Steele: Choosing what to include in your landscape

Consider the needs/wants of everyone in the household as you create a new garden.

When deciding on changes to your landscaping, or creating a new landscape, it’s important to consider the needs/wants of everyone in the household.

Here are some things to consider:

1) How much lawn do you need? Lawn is mostly used by children, pets and perhaps to play bocce ball. As lawn is the highest maintenance and water-use landscaping choice, it makes sense to limit the area planted. It should be on at least six inches of good topsoil, located on level ground, and shaped for easy watering and mowing.

2) Where do people naturally walk? Hard surface pathways in these places will eliminate maintenance and watering. Make sure they are functional in all weather.

3) Where do you wish to entertain and barbecue? Hard surfaced patios and decks do not require water or garden maintenance.

4) Where do you want shade?

5) Do you want a flower garden? Choose mostly perennial flowers as they are much less work and cost less in the long term.

To get the most blooms, the garden needs to be in good soil and full sun. Locate where you will see it the most from inside and outside.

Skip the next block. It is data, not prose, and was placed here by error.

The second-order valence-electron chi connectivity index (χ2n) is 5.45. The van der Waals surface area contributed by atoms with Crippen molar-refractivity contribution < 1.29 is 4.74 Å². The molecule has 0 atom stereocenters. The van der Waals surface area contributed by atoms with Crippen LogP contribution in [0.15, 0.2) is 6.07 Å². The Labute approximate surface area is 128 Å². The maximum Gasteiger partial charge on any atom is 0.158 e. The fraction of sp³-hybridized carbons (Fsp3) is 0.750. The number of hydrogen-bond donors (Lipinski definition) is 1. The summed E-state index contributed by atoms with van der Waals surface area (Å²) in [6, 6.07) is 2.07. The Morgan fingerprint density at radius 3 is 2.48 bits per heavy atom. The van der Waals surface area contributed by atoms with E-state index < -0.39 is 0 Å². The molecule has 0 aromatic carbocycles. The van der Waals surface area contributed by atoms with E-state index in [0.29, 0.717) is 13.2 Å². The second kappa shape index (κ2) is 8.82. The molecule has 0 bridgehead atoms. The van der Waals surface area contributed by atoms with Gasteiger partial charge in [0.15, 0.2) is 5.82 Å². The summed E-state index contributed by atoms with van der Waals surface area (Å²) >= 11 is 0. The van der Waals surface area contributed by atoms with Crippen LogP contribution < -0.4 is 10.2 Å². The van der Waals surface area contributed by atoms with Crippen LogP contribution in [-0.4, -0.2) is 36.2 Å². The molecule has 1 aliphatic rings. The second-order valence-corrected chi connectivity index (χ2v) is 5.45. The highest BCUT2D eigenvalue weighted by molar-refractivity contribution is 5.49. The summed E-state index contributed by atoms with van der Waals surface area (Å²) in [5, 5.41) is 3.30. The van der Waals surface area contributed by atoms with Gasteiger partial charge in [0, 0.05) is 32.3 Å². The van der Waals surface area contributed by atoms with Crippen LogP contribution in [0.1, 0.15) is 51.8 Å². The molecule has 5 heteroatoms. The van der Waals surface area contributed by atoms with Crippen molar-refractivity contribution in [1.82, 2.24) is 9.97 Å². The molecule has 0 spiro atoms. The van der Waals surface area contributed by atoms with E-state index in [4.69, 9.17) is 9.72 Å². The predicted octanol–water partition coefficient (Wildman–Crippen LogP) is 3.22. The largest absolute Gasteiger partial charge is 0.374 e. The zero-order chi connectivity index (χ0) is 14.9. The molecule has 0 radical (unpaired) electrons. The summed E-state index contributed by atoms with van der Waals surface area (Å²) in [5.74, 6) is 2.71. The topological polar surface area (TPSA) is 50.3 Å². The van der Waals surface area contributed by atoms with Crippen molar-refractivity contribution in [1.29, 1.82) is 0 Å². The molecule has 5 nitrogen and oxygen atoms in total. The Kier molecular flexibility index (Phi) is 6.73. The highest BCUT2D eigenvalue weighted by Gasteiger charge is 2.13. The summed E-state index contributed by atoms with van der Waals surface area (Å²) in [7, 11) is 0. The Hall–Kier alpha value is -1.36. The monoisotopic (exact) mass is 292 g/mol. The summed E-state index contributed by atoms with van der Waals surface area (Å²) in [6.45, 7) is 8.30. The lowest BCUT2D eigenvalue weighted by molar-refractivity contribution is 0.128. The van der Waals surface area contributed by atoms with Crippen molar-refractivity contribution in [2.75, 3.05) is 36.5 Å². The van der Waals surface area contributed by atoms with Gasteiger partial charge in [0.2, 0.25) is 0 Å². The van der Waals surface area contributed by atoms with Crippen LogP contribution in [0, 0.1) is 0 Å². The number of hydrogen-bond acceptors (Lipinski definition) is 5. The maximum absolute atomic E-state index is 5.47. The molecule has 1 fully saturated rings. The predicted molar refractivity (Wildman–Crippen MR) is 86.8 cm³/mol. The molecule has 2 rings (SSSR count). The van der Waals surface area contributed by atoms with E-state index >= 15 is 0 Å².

A shaded flower garden has much less bloom so choose shade-loving plants and concentrate on selecting for good foliage texture and colour.

6) Do you want to grow food such as vegetables, berry bushes, fruit trees, and herbs? Food growing areas need full sun, good soil, and a water source. You may want a compost area and perhaps a greenhouse and potting shed.

7) If you have children, consider making a natural creative play area with big rocks, logs, places to dig and tunnel, bushes and trees to make into forts and hiding places. Get them to help plan and create it. Include a place they can plant veggies and flowers of their own choosing. A great tee-pee can be made from a few poles and scarlet runner beans.

8) Creating a ‘wild’ area of native plants, that reflects the natural beauty of the Okanagan, will be very low-maintenance and need little water.

Planting a diversity of plants will encourage birds, butterflies and beneficial insects into your landscape. Check the plant database at for native plants, and ones that attract birds and butterflies.

9) Storage areas may be needed for tools, bicycles, and yard/recycling/garbage bins. These should be easily accessible but not in a prime view.

10) Perhaps you want an area for badminton, basketball, tennis or a swimming pool.

11) Do you need a dog run? The dog will need some shade in summer.

12) Do you want a pond? This is very labour intensive. Make the pond deep enough for fish to overwinter and create places and plant cover to hide them from predator birds.

Next week, I’ll write about things to consider as you set priorities for your landscaping.

Gwen Steele is executive director of the non-profit Okanagan Xeriscape Association.  Learn more about gardening with nature and plants for the Okanagan at

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